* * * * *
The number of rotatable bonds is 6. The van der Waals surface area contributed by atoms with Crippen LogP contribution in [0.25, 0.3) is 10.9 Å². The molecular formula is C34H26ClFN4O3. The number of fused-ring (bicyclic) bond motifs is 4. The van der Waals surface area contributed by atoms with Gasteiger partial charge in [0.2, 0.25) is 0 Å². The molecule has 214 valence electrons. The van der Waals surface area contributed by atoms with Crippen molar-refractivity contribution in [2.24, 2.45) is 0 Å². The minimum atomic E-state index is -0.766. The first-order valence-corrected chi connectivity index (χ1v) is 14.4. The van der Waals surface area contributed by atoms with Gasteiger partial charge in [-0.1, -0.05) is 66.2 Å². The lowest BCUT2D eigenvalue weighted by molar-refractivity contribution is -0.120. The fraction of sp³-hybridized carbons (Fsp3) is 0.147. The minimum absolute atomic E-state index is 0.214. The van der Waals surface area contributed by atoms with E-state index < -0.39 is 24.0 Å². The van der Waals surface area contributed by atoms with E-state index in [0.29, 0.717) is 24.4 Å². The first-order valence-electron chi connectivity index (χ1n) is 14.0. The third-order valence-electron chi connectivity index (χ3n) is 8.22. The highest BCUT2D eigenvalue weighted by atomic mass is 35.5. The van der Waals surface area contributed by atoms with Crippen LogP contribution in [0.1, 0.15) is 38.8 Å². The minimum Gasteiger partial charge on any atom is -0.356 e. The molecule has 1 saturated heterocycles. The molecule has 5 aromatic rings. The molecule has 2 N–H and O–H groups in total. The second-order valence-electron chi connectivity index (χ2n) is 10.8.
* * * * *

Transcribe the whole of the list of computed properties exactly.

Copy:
The number of rotatable bonds is 6. The van der Waals surface area contributed by atoms with Crippen LogP contribution in [0.25, 0.3) is 10.9 Å². The molecular formula is C34H26ClFN4O3. The number of fused-ring (bicyclic) bond motifs is 4. The van der Waals surface area contributed by atoms with Gasteiger partial charge in [0.2, 0.25) is 0 Å². The molecule has 214 valence electrons. The van der Waals surface area contributed by atoms with Crippen molar-refractivity contribution in [2.24, 2.45) is 0 Å². The minimum atomic E-state index is -0.766. The first-order valence-corrected chi connectivity index (χ1v) is 14.4. The van der Waals surface area contributed by atoms with Gasteiger partial charge in [-0.1, -0.05) is 66.2 Å². The lowest BCUT2D eigenvalue weighted by molar-refractivity contribution is -0.120. The fraction of sp³-hybridized carbons (Fsp3) is 0.147. The minimum absolute atomic E-state index is 0.214. The van der Waals surface area contributed by atoms with E-state index < -0.39 is 24.0 Å². The van der Waals surface area contributed by atoms with E-state index in [0.29, 0.717) is 24.4 Å². The first-order valence-electron chi connectivity index (χ1n) is 14.0. The third-order valence-electron chi connectivity index (χ3n) is 8.22. The highest BCUT2D eigenvalue weighted by atomic mass is 35.5. The van der Waals surface area contributed by atoms with Crippen LogP contribution in [0.1, 0.15) is 38.8 Å². The minimum Gasteiger partial charge on any atom is -0.356 e. The molecule has 1 saturated heterocycles. The molecule has 5 aromatic rings. The molecule has 2 N–H and O–H groups in total. The second-order valence-electron chi connectivity index (χ2n) is 10.8.